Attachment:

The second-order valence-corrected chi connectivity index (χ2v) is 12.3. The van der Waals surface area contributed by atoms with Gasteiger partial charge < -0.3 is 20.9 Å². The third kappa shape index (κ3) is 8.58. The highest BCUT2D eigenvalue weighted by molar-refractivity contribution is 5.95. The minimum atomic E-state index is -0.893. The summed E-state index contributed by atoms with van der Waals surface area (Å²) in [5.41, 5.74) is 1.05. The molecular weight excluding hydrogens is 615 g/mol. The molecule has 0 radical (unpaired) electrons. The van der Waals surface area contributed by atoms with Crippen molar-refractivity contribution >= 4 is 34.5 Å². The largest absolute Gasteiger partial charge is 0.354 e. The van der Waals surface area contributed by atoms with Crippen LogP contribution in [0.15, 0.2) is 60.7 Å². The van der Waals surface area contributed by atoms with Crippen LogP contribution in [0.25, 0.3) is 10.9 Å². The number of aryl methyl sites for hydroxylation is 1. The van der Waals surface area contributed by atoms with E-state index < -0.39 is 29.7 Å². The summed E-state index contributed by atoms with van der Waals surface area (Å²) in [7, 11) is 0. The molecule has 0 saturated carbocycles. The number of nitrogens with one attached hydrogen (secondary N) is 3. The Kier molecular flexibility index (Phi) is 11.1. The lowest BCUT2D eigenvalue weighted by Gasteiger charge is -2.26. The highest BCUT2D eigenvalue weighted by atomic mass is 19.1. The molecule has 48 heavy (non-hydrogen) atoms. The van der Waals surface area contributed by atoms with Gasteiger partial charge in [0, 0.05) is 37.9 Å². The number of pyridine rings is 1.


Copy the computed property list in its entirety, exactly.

The second-order valence-corrected chi connectivity index (χ2v) is 12.3. The van der Waals surface area contributed by atoms with Gasteiger partial charge < -0.3 is 20.9 Å². The third kappa shape index (κ3) is 8.58. The highest BCUT2D eigenvalue weighted by molar-refractivity contribution is 5.95. The minimum atomic E-state index is -0.893. The summed E-state index contributed by atoms with van der Waals surface area (Å²) in [5.41, 5.74) is 1.05. The molecular weight excluding hydrogens is 615 g/mol. The molecule has 0 radical (unpaired) electrons. The van der Waals surface area contributed by atoms with Crippen molar-refractivity contribution >= 4 is 34.5 Å². The largest absolute Gasteiger partial charge is 0.354 e. The van der Waals surface area contributed by atoms with Crippen LogP contribution in [0.15, 0.2) is 60.7 Å². The van der Waals surface area contributed by atoms with Crippen LogP contribution in [0.25, 0.3) is 10.9 Å². The number of aryl methyl sites for hydroxylation is 1. The van der Waals surface area contributed by atoms with E-state index < -0.39 is 29.7 Å². The summed E-state index contributed by atoms with van der Waals surface area (Å²) in [7, 11) is 0. The molecule has 0 saturated carbocycles. The number of nitrogens with one attached hydrogen (secondary N) is 3. The Kier molecular flexibility index (Phi) is 11.1. The lowest BCUT2D eigenvalue weighted by Gasteiger charge is -2.26. The highest BCUT2D eigenvalue weighted by atomic mass is 19.1. The molecule has 48 heavy (non-hydrogen) atoms. The van der Waals surface area contributed by atoms with Gasteiger partial charge in [0, 0.05) is 37.9 Å². The number of pyridine rings is 1.